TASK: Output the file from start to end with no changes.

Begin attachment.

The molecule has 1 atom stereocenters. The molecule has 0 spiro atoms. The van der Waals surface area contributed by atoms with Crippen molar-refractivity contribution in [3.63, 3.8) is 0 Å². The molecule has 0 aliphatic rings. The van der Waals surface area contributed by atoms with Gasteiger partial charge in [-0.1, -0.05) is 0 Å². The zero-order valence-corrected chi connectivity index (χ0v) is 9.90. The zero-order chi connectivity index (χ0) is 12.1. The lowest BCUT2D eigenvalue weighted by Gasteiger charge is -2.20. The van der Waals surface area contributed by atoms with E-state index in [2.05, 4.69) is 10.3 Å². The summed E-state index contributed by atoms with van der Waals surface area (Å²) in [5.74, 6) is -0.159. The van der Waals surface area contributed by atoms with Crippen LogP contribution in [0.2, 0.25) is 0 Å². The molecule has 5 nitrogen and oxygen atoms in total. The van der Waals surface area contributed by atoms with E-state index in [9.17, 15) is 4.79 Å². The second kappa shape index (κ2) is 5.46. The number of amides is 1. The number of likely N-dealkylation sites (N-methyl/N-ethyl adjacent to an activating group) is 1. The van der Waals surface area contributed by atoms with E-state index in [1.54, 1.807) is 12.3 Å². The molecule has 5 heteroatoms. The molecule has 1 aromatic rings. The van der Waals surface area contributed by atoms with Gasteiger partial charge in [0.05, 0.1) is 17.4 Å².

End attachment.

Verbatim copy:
The molecule has 1 atom stereocenters. The molecule has 0 spiro atoms. The van der Waals surface area contributed by atoms with Crippen molar-refractivity contribution in [3.63, 3.8) is 0 Å². The molecule has 0 aliphatic rings. The van der Waals surface area contributed by atoms with Gasteiger partial charge in [-0.1, -0.05) is 0 Å². The zero-order valence-corrected chi connectivity index (χ0v) is 9.90. The zero-order chi connectivity index (χ0) is 12.1. The lowest BCUT2D eigenvalue weighted by Gasteiger charge is -2.20. The van der Waals surface area contributed by atoms with E-state index in [2.05, 4.69) is 10.3 Å². The summed E-state index contributed by atoms with van der Waals surface area (Å²) in [5.74, 6) is -0.159. The van der Waals surface area contributed by atoms with Crippen LogP contribution in [0.2, 0.25) is 0 Å². The molecule has 5 nitrogen and oxygen atoms in total. The van der Waals surface area contributed by atoms with E-state index in [9.17, 15) is 4.79 Å². The second kappa shape index (κ2) is 5.46. The number of amides is 1. The number of likely N-dealkylation sites (N-methyl/N-ethyl adjacent to an activating group) is 1. The van der Waals surface area contributed by atoms with E-state index in [1.54, 1.807) is 12.3 Å². The molecule has 5 heteroatoms. The molecule has 1 aromatic rings. The van der Waals surface area contributed by atoms with Gasteiger partial charge in [0.05, 0.1) is 17.4 Å².